Super-duper slapdash photo of my first cross-stitch project — Spidey and his worst nemeses, in sachet form. Pattern from weelittlestitches on etsy.
Pronounced "ska-lya." Champion navel-gazer, veteran pseudo-fictioneer. Expect dinosaurs (and other paleobeasties), aquatic life (the weirder the better), Doctor Who (all sorts), Spider-Man (original flavor) and whatever else takes my fancy. 95% reblogs, 5% pointless text posts.
I try to tag for common triggers, but don't hesitate to ask if you need something added.
spider-xan said: Top six Spidey villains OR top six supporting Spidey characters who may be on the more obscure side (or you can do both)!
Since I already did villains, I’ll do the second, although there is some overlap: Puma, Prowler, Robbie Robertson (who may as well be obscure the way he’s been sidelined), Kate Cushing, Caryn, collective sixth entry to Peter’s various students and teacher co-workers who never quite got developed.
magnetgirl replied to your post: ophiuchan asked you: Since you are spider scholar…
I work at a university, in the Molecular Biology and Biochemistry dept., and Biophysics is a certificate program within our major — so it can be both :)
~~Surprise plot twist~~
No, that’s good to know — thank you for sharing!
ophiuchan asked you:
Since you are spider scholar supreme, what was Peter’s major?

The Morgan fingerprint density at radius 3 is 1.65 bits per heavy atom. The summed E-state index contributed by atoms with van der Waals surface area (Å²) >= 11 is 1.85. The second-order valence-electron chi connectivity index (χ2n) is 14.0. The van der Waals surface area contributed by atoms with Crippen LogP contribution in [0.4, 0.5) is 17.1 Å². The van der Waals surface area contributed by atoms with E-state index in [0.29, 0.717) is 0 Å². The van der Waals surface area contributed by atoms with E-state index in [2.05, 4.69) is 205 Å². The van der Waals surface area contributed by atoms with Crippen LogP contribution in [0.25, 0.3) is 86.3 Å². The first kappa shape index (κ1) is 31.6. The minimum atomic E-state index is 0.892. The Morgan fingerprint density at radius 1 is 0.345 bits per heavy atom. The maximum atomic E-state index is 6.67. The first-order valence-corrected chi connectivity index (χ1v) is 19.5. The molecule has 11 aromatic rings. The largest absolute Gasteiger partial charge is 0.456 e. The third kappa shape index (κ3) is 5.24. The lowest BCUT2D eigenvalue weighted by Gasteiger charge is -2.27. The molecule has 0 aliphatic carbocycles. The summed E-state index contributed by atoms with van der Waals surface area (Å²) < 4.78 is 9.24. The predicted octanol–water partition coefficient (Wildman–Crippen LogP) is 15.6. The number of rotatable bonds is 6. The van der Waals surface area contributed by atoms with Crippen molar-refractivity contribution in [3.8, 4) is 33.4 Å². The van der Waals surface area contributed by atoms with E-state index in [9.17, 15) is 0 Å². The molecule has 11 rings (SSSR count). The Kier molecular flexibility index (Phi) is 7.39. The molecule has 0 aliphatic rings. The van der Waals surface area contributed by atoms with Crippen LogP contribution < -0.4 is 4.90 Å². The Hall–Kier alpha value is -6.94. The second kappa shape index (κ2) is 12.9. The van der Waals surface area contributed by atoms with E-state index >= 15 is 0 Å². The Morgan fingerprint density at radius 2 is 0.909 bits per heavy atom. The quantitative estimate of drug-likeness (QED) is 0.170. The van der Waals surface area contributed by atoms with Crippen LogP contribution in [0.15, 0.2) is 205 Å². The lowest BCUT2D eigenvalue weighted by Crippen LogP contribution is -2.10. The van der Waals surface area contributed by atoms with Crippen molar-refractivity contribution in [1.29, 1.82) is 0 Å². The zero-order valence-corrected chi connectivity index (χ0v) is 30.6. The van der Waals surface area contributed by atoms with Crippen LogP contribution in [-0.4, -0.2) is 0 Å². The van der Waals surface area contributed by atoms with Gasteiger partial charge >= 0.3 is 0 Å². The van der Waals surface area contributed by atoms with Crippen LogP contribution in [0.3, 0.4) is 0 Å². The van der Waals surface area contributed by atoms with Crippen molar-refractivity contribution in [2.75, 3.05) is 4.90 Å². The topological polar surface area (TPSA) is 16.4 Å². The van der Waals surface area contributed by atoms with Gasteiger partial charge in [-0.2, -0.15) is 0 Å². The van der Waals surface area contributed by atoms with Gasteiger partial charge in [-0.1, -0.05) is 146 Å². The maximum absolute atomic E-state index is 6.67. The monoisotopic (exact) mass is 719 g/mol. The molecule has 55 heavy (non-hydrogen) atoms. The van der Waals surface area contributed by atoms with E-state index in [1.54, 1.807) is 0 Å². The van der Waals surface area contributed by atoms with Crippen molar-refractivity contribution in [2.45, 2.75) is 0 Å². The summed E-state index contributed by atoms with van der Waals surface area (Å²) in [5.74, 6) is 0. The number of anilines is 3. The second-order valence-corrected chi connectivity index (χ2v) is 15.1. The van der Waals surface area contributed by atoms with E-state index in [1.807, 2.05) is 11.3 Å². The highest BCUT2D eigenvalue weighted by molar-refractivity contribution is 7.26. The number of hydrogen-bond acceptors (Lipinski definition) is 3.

Oooh, that’s a kettle of worms you’ve just opened there.
The simplest, safest answer is that Peter was a “science major,” which is vague but how he refers to himself several times in Lee and Conway’s era. Once you get more specific than that, the evidence starts to contradict itself.
Marvel.com’s official (but fan-maintained) wiki states that Peter’s education level is: “College graduate (biophysics major), doctorate studies in biochemistry (incomplete).” I definitely remember Peter calling himself a physics major, but he also spends a lot more time in biochemistry classes and labs than he does in physics, and his undergrad mentor Professor Warren is a biochemist.
As for his post-grad work, when he starts graduate school in Spectacular Spider-Man #36 he’s identified as a biophysics student, and again when he resumes his interrupted studies a few decades later in Amazing #421. (He drops out again later.)
So there’s the safe, definitively correct, and hideously vague answer (“science”), the semi-official but not definitive answer (“biophysics”), and the most accurate but not especially helpful answer (“biochemistry or biophysics.”) Wibbley wobbley sciencey wiencey?
haeresitic replied to your post:
personally i think it’s also because doctor who is also a commentary on britain? of course spidey is also a medium for social commentaries, but i feel that it is even more so for Who. maybe that could also be a factor?
I could buy that. Spidey’s New York-ness is an actuality, whereas the Doctor’s Britishness is a metaphor, and it’s a lot easier to comment on or deconstruct a metaphor. I remember reading this fantastic meta not too long ago on how shifts in Doctor Who storytelling reflect shifts in Britain’s conception of its own national identity.